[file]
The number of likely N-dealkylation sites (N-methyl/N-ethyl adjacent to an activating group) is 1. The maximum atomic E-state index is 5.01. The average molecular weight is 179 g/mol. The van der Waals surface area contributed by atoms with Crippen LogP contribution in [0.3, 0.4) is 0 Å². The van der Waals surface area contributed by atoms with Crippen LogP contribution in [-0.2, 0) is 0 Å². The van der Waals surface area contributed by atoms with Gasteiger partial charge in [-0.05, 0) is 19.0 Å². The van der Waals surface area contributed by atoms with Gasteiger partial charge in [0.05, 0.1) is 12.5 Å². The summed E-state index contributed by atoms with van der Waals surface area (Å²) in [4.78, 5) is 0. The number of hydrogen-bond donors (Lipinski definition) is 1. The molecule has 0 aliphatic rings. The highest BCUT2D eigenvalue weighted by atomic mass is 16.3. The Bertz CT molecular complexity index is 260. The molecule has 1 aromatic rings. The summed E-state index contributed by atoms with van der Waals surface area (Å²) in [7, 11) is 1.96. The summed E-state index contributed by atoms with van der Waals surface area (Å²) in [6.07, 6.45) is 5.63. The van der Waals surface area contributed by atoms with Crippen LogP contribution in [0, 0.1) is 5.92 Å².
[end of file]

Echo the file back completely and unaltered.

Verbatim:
The number of likely N-dealkylation sites (N-methyl/N-ethyl adjacent to an activating group) is 1. The maximum atomic E-state index is 5.01. The average molecular weight is 179 g/mol. The van der Waals surface area contributed by atoms with Crippen LogP contribution in [0.3, 0.4) is 0 Å². The van der Waals surface area contributed by atoms with Crippen LogP contribution in [-0.2, 0) is 0 Å². The van der Waals surface area contributed by atoms with Gasteiger partial charge in [-0.05, 0) is 19.0 Å². The van der Waals surface area contributed by atoms with Gasteiger partial charge in [0.05, 0.1) is 12.5 Å². The summed E-state index contributed by atoms with van der Waals surface area (Å²) in [4.78, 5) is 0. The number of hydrogen-bond donors (Lipinski definition) is 1. The molecule has 0 aliphatic rings. The highest BCUT2D eigenvalue weighted by atomic mass is 16.3. The Bertz CT molecular complexity index is 260. The molecule has 1 aromatic rings. The summed E-state index contributed by atoms with van der Waals surface area (Å²) in [7, 11) is 1.96. The summed E-state index contributed by atoms with van der Waals surface area (Å²) in [6.07, 6.45) is 5.63. The van der Waals surface area contributed by atoms with Crippen LogP contribution in [0, 0.1) is 5.92 Å².